The current review described conflicting evidence from large studies reporting both increases and decreases in perinatal outcomes during the COVID-19 first wave lockdowns. The meta-analysis showed a significant association between lockdown measures and increased risk of stillbirths, and no association with preterm births, LBW or VLBW. Preterm birth, low birth weight and stillbirth have puzzled researchers for years to predict and prevent their incidence. However, the socio-environmental, cultural, and economic conditions of the lockdown due to COVID-19 have served to facilitate the understanding of the occurrence of perinatal outcomes during exceptional periods. Studies from Netherlands and Denmark have reported significant reduction in preterm birth rate [9, 11, 23] and non-significant decrease in low birth weight [11, 25]. Additionally, a large study using data from Ireland has adopted very low birth weight and extremely low birth weight infants to evaluate the rate of preterm birth (not the traditional definition of LBW) . Different mechanisms of action were suggested to explain the reported associations. Authors hypothesized that these outcomes are associated with better hygiene measures [9, 23], enhanced public vigilance [16, 28], reduced air pollution [9, 29, 30], increased companionship and social support [26, 31, 32], reduced anxiety , less work-related stress [9, 23, 34], and an uptake in maternal wellbeing [9, 29]. However, Been et al. emphasized that in terms of health care and the economy, pandemics and blockades have exacerbated the already existing inequalities among the population . In fact, this is noticeable as underdeveloped countries like Nepal, have rather reported an increase in preterm and still birth rates during the COVID-19 first wave lockdown. Ashish et al. stated that theCOVID-19 first wave has caused women to avoid health facilities and has underlined the overall low-quality of maternal and neonatal care . This highlights that the implementation of lockdowns and the degree of outbreaks had the potential to affect individuals’ health and access to health care. Depending on the disparities faced by these individuals in each study, underreporting of adverse birth outcomes may have occurred. Moreover, mothers in Nepal and Zimbabwe experienced increased stress, due to social restrictions and financial insecurity [25, 32, 35]. Two studies, Been et al. and Gallo et al., described the socioeconomic status of the study population. Gallo et al. adjusted for the socioeconomic status by residence and found no significant difference in extremely preterm or very preterm births between pandemic and prepandemic periods. Additionally, Been et al. tested for effect modification of perinatal outcomes by neighborhood socioeconomic status and it was not statistically significant.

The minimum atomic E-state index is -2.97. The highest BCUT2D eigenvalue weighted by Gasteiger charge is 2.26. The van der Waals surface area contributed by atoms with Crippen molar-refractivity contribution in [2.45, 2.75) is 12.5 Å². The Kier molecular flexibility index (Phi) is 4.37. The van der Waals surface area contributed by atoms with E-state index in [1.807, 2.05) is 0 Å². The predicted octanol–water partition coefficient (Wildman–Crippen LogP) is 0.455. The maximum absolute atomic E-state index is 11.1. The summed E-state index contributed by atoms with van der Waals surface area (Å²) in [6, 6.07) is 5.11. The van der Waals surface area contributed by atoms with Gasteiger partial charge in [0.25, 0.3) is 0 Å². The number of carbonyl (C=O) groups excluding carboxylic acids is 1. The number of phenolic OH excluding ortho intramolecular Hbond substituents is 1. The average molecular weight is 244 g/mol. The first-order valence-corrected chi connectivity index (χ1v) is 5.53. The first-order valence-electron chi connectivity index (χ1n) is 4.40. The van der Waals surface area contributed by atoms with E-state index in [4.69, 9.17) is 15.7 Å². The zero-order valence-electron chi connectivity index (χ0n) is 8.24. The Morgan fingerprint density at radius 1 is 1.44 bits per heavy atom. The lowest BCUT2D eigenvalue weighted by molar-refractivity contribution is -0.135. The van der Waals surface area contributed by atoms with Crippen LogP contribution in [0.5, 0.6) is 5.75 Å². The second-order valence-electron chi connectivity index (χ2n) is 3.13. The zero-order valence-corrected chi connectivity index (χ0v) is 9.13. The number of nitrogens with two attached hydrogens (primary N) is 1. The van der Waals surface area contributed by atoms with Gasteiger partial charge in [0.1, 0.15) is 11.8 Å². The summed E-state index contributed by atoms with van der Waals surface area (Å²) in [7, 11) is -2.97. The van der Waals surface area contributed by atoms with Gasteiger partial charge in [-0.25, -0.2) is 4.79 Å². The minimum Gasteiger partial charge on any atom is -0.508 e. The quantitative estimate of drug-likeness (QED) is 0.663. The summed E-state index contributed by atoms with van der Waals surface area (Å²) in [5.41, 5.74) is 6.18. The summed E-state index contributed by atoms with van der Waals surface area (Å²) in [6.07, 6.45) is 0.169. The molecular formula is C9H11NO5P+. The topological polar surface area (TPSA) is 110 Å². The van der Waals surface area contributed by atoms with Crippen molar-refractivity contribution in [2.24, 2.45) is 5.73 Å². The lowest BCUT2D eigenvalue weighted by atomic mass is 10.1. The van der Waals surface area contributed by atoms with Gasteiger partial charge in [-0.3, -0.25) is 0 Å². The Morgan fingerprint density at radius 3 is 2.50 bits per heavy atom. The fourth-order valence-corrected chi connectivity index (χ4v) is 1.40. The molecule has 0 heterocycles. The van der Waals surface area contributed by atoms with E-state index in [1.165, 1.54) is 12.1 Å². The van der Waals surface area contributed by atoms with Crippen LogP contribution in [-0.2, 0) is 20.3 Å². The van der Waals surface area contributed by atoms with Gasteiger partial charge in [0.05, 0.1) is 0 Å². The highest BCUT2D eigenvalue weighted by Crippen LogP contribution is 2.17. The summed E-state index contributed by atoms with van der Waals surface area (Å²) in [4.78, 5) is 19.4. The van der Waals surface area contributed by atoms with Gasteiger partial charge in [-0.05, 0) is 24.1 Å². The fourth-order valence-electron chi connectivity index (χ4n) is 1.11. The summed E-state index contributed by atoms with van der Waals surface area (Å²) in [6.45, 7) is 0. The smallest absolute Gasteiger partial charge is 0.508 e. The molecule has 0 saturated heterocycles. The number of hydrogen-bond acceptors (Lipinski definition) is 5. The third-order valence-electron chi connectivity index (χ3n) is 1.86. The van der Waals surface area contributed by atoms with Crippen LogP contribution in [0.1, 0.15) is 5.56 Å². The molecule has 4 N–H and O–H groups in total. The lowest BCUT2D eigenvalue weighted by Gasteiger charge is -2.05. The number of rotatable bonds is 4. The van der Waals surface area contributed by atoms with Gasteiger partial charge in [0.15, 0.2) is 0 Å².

Changes in the adverse outcomes among pregnant women at different pandemic periods suggest that the lockdown could have affected pregnant women to a larger extent. Although two national Cohort studies in Denmark and Botswana reported lower rates of preterm births during the pandemic lockdown, these studies assessed only 1 month of the lockdown period [16, 23]. Canigilia et al. found a greater reduction during the post-lockdown period than during lockdown period in Botswana. This could be attributed to the delayed influence of lockdown restrictions on pregnancy outcomes based on the pregnancy trimester . The analysis captured a diverse set of trial designs to clarify the difference in perinatal outcomes before and during lockdown periods. Lockdown was associated with an increase in stillbirth rate and non-significant change in both PTB, LBW and VLBW when compared with pre-lockdown period.